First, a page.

Hypoxia drives murine neutrophil protein scavenging to maintain central carbon metabolism

Emily R. Watts, Andrew J.m. Howden, Tyler Morrison, Pranvera Sadiku, Jens L. Hukelmann, Alex Von Kriegsheim, Bart Ghesquière, Fiona Murphy, Ananda S. Mirchandani, Duncan C. Humphries, Robert Grecian, Eilise M. Ryan, Patricia Coelho, Giovanny Rodriguez-blanco, Tracie M. Plant, Rebecca S. Dickinson, Andrew J. Finch, Wesley Vermaelen, Doreen A. Cantrell, Moira K.b. WhyteSarah R. Walmsley

Research output: Contribution to journalArticlepeer-review


Limiting dysfunctional neutrophilic inflammation whilst preserving effective immunity requires a better understanding of the processes that dictate neutrophil function in the tissues. Quantitative mass-spectrometry identified how inflammatory murine neutrophils regulated expression of cell surface receptors, signal transduction networks and metabolic machinery to shape neutrophil phenotypes in response to hypoxia. Through the tracing of labelled amino acids into metabolic enzymes, pro-inflammatory mediators and granule proteins we demonstrated that ongoing protein synthesis shapes the neutrophil proteome. To maintain energy supplies in the tissues, neutrophils consumed extracellular proteins to fuel central carbon metabolism. The physiological stresses of hypoxia and hypoglycaemia, characteristic of inflamed tissues, promoted this extra-cellular protein scavenging with activation of the lysosomal compartment further driving exploitation of the protein rich inflammatory milieu. This study provides a comprehensive map of neutrophil proteomes, analysis of which has led to the identification of active catabolic and anabolic pathways which enable neutrophils to sustain synthetic and effector functions in the tissues.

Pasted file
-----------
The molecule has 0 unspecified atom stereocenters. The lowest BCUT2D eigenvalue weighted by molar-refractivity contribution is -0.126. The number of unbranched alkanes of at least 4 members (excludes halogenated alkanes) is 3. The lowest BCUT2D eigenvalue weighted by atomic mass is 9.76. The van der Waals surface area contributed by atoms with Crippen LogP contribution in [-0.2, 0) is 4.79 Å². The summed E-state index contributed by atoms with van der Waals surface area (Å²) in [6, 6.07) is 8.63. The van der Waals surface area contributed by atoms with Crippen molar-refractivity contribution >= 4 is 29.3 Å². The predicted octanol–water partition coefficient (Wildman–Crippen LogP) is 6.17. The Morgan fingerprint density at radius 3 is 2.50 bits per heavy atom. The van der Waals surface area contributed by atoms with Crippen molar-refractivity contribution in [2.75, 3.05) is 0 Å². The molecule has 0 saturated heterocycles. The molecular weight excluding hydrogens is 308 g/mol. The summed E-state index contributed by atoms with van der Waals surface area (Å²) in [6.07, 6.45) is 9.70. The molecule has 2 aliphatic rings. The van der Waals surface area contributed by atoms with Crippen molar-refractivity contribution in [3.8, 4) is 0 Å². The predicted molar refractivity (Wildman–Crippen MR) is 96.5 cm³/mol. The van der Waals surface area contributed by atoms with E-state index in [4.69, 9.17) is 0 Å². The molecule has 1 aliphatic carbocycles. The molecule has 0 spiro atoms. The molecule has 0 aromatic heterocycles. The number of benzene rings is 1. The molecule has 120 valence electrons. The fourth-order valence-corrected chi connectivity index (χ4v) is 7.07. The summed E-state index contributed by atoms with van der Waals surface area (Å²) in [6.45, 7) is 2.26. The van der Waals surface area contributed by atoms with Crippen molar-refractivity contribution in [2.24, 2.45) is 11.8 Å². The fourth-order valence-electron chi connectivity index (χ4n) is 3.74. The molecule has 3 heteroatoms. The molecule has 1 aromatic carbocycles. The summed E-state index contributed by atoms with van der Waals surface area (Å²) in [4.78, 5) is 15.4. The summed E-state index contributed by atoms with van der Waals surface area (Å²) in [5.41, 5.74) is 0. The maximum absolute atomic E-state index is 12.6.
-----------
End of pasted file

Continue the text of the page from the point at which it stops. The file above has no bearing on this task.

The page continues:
Original languageEnglish
JournalJournal of Clinical Investigation
Early online date6 Apr 2021
Publication statusE-pub ahead of print - 6 Apr 2021


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